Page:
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Sept. 9, 2008

NORTHAMPTON, Mass. – Later this month, University of Cambridge Professor of Ancient History Robin Osborne will explore the issues surrounding the presentation of gods in human form by classical artists of Ancient Greece.

His talk, "Godsbodies: Imagining and Representing the Divine in Ancient Greece,” is the 19th annual Phyllis Williams Lehmann lecture. It will begin at 7:30 p.m. on Monday, Sept. 22, in the Carroll Room of the Campus Center and is free and open to the public.

The Greeks thought of their gods as having the same form as humans, but just how similar to humans became a major issue. Plato and others criticized the notion that the gods should be presented as no more moral and no more impervious to passions than men and women.

But this issue of how to properly represent the gods was difficult for the visual arts too. Some argued the statues of the gods needed to make the gods appear humanlike if viewers were to be able to perceive in them a real personality. Others said the images needed to set themselves apart from, and superior to, humans.

A former instructor at Magdalen College and Corpus Christi College at Oxford, Osborne has published widely in ancient Greek history, the history of Greek art and Greek archaeology. He is currently chairman of the Council of University Classical Departments at the University of Cambridge and former president of the Society for the Promotion of Hellenic Studies. Osborne was elected a fellow of the British Academy in 2006.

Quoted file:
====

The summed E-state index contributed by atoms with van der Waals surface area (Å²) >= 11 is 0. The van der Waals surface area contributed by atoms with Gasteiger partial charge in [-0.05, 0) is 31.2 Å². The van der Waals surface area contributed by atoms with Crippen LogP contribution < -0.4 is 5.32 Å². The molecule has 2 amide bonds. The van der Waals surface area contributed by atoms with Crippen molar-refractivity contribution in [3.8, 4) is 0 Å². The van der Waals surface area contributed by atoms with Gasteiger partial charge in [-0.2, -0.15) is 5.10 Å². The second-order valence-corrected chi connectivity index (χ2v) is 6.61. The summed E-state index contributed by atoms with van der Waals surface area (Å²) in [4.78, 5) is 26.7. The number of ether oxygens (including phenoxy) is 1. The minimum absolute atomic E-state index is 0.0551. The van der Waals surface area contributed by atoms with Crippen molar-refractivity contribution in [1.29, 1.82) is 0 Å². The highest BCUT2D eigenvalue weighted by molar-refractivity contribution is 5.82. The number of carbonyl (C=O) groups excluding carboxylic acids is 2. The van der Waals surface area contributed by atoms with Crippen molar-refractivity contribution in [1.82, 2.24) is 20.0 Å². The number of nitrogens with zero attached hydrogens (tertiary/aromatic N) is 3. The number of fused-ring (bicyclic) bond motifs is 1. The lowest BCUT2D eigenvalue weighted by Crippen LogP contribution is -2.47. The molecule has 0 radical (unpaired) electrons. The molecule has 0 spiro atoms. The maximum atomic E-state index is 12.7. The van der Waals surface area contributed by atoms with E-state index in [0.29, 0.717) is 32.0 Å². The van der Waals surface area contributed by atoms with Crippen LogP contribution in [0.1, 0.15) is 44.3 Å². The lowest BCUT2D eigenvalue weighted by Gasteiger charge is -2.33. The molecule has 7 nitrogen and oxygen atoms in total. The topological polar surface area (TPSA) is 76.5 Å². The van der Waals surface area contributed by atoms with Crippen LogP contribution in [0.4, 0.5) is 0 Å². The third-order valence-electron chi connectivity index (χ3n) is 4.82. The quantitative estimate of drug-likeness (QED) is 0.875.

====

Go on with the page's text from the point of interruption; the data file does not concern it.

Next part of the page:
The lecture is sponsored by the Archaeological Institute of America's Western Massachusetts Society and honors the late Haydenville resident Phyllis Williams Lehmann, who died in 2004. Lehmann taught at Smith from 1946 until her retirement in 1978.

For more information about the event, contact Jayne Mercier, Administrative Assistant, Interdisciplinary Studies, at (413) 585-3390.

For information about disability access or to request accommodations, call (413) 585-2407. To request a sign language interpreter specifically, call (413) 585-2071 (voice or TTY) or e-mail All requests must be made at least 10 days prior to the event.

Smith College educates women of promise for lives of distinction. By linking the power of the liberal arts to excellence in research and scholarship, Smith is developing leaders for society’s challenges. Smith is the largest undergraduate women’s college in the country, enrolling 2,600 students from nearly every state and 61 other countries.


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Northampton, Massachusetts 01063

Kristen Cole
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